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Health problems in shiftworkers.
Verhaegen P; Maasen A; Meers A
The twenty-four hour workday: proceedings of a symposium on variations in work-sleep schedules. Johnson LC, Texas DI, Colquhoun WP, Colligan MJ, eds. Cincinnati, OH: U.S. Department of Health and Human Services, Public Health Service, Centers for Disease Control, National Institute for Occupational Safety and Health, DHHS (NIOSH) Publication No. 81-127, 1981 Jul; :335-346
Health problems of young male shift workers (SWs) in a wire factory were studied. From the original cohort of 104 SWs who started working in the factory in 1972, 51 remained and were periodically examined. Forty SWs left but were available for examination at the end of the study. The second cohort included 72 SWs that also started working in 1972, but were examined only at the end of the study. The third cohort contained 79 SWs who were examined in 1978 and 1979. Shift cycle consisted of six morning, six afternoon, and six night 8 hour shifts followed by 6 days off. Subjects filled out questionnaires on the Inventory of Subjective Health (ISH), Amsterdam Biographical Questionnaire, and two fatigue questionnaires. Mean ISH scores increased regularly in the first cohort. The score for the 40 workers who left was significantly lower around 2.5 years after leaving than the latest score for the 51 remaining members of the first cohort. There was no difference in scores of the 40 workers between the last test when they were working and after they left. Mean score of the second cohort was significantly lower than that of the first with the same seniority. Mean score for the third cohort after 1 year on the job was similar to the score of the first cohort. Mean scores of frequency of psychoneurotic complaints and of frequency of functional somatic complaints increased significantly in all but the third cohort. The chronic fatigue score increased for working SWs and decreased for those that left. A decrease in appetite was observed after the start of working, however, it improved after 4 years. An increase in digestive symptoms was observed during employment. The authors state that the data indicate a continuous increase in subjective health complaints, neuroticism, fatigue, and digestive system disorders.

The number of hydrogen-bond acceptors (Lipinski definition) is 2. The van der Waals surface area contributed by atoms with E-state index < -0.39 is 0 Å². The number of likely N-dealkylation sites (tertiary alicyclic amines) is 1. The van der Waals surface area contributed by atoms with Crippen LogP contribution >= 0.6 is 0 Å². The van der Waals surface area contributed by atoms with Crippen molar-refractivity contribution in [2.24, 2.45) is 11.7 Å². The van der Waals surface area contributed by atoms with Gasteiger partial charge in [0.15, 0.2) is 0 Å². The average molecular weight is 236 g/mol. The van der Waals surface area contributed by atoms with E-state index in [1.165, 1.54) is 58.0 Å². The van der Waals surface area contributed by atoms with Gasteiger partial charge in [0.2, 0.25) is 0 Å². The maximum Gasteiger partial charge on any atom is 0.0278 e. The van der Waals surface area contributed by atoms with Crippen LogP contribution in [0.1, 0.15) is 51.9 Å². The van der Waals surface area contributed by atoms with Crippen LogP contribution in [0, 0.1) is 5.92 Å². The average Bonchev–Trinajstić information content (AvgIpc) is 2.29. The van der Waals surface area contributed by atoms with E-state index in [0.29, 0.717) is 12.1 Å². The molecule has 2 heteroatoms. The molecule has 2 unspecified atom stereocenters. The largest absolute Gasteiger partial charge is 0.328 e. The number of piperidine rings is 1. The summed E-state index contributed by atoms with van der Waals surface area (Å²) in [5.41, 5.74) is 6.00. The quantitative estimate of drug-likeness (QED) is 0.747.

Men; Shift-work; Health-protection; Gastrointestinal-system-disorders; Physiological-stress; Psychological-disorders; Psychological-effects; Psychological-fatigue
Johnson LC; Texas DI; Colquhoun WP; Colligan MJ
DHHS (NIOSH) Publication No. 81-127
The twenty-four hour workday: proceedings of a symposium on variations in work-sleep schedules
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Content source: National Institute for Occupational Safety and Health Education and Information Division